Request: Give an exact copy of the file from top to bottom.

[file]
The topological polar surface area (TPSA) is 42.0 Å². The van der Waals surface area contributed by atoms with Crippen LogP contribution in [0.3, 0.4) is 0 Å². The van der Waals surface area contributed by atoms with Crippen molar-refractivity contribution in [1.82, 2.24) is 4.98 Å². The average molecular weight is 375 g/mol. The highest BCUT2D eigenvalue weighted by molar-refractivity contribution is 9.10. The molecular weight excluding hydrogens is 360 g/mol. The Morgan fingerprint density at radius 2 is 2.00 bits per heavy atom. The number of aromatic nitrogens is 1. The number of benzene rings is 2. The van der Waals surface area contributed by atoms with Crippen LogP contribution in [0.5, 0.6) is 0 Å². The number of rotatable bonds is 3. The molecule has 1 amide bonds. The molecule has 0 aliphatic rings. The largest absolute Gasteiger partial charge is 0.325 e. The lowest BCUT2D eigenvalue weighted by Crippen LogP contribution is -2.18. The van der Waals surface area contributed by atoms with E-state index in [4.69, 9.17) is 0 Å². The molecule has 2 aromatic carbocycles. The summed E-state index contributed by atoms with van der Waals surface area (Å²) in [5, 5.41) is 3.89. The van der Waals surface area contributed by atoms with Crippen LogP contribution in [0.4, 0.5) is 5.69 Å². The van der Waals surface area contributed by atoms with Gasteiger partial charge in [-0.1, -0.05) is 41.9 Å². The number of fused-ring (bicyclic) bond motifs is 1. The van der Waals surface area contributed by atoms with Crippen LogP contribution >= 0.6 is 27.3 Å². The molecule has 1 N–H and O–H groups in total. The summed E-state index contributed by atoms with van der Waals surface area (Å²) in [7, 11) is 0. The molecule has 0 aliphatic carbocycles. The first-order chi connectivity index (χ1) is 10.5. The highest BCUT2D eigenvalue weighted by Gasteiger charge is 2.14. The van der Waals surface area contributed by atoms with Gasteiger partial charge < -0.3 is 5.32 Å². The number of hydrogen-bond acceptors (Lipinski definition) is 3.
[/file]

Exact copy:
The topological polar surface area (TPSA) is 42.0 Å². The van der Waals surface area contributed by atoms with Crippen LogP contribution in [0.3, 0.4) is 0 Å². The van der Waals surface area contributed by atoms with Crippen molar-refractivity contribution in [1.82, 2.24) is 4.98 Å². The average molecular weight is 375 g/mol. The highest BCUT2D eigenvalue weighted by molar-refractivity contribution is 9.10. The molecular weight excluding hydrogens is 360 g/mol. The Morgan fingerprint density at radius 2 is 2.00 bits per heavy atom. The number of aromatic nitrogens is 1. The number of benzene rings is 2. The van der Waals surface area contributed by atoms with Crippen LogP contribution in [0.5, 0.6) is 0 Å². The number of rotatable bonds is 3. The molecule has 1 amide bonds. The molecule has 0 aliphatic rings. The largest absolute Gasteiger partial charge is 0.325 e. The lowest BCUT2D eigenvalue weighted by Crippen LogP contribution is -2.18. The van der Waals surface area contributed by atoms with E-state index in [4.69, 9.17) is 0 Å². The molecule has 2 aromatic carbocycles. The summed E-state index contributed by atoms with van der Waals surface area (Å²) in [5, 5.41) is 3.89. The van der Waals surface area contributed by atoms with Crippen LogP contribution in [0.4, 0.5) is 5.69 Å². The van der Waals surface area contributed by atoms with Gasteiger partial charge in [-0.1, -0.05) is 41.9 Å². The number of fused-ring (bicyclic) bond motifs is 1. The van der Waals surface area contributed by atoms with Crippen LogP contribution >= 0.6 is 27.3 Å². The molecule has 1 N–H and O–H groups in total. The summed E-state index contributed by atoms with van der Waals surface area (Å²) in [7, 11) is 0. The molecule has 0 aliphatic carbocycles. The first-order chi connectivity index (χ1) is 10.5. The highest BCUT2D eigenvalue weighted by Gasteiger charge is 2.14. The van der Waals surface area contributed by atoms with Gasteiger partial charge < -0.3 is 5.32 Å². The number of hydrogen-bond acceptors (Lipinski definition) is 3.